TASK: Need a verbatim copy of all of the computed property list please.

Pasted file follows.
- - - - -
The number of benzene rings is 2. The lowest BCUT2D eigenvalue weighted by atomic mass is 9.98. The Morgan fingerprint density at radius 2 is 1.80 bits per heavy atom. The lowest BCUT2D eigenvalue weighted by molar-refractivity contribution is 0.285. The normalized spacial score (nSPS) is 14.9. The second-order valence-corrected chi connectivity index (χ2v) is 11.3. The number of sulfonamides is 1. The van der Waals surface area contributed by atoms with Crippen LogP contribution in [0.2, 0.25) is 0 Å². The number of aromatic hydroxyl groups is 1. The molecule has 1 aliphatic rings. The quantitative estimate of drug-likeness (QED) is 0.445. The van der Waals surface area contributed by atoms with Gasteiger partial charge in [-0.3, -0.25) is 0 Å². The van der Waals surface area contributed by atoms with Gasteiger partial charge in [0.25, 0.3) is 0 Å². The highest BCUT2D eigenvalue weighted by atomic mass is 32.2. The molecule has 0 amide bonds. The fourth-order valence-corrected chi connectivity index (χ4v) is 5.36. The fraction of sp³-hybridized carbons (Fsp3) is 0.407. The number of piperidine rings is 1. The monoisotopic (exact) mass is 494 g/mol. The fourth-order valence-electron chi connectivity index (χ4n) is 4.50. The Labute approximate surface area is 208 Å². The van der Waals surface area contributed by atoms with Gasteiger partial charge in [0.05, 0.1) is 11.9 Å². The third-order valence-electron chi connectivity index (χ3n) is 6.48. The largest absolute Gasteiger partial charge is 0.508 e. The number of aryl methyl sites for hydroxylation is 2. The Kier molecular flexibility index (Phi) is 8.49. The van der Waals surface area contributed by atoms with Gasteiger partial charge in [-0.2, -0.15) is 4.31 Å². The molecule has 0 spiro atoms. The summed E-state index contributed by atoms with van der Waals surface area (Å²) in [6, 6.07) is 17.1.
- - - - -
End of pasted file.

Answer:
The number of benzene rings is 2. The lowest BCUT2D eigenvalue weighted by atomic mass is 9.98. The Morgan fingerprint density at radius 2 is 1.80 bits per heavy atom. The lowest BCUT2D eigenvalue weighted by molar-refractivity contribution is 0.285. The normalized spacial score (nSPS) is 14.9. The second-order valence-corrected chi connectivity index (χ2v) is 11.3. The number of sulfonamides is 1. The van der Waals surface area contributed by atoms with Crippen LogP contribution in [0.2, 0.25) is 0 Å². The number of aromatic hydroxyl groups is 1. The molecule has 1 aliphatic rings. The quantitative estimate of drug-likeness (QED) is 0.445. The van der Waals surface area contributed by atoms with Gasteiger partial charge in [-0.3, -0.25) is 0 Å². The van der Waals surface area contributed by atoms with Gasteiger partial charge in [0.25, 0.3) is 0 Å². The highest BCUT2D eigenvalue weighted by atomic mass is 32.2. The molecule has 0 amide bonds. The fourth-order valence-corrected chi connectivity index (χ4v) is 5.36. The fraction of sp³-hybridized carbons (Fsp3) is 0.407. The number of piperidine rings is 1. The monoisotopic (exact) mass is 494 g/mol. The fourth-order valence-electron chi connectivity index (χ4n) is 4.50. The Labute approximate surface area is 208 Å². The van der Waals surface area contributed by atoms with Gasteiger partial charge in [0.05, 0.1) is 11.9 Å². The third-order valence-electron chi connectivity index (χ3n) is 6.48. The largest absolute Gasteiger partial charge is 0.508 e. The number of aryl methyl sites for hydroxylation is 2. The Kier molecular flexibility index (Phi) is 8.49. The van der Waals surface area contributed by atoms with Gasteiger partial charge in [-0.2, -0.15) is 4.31 Å². The molecule has 0 spiro atoms. The summed E-state index contributed by atoms with van der Waals surface area (Å²) in [6, 6.07) is 17.1.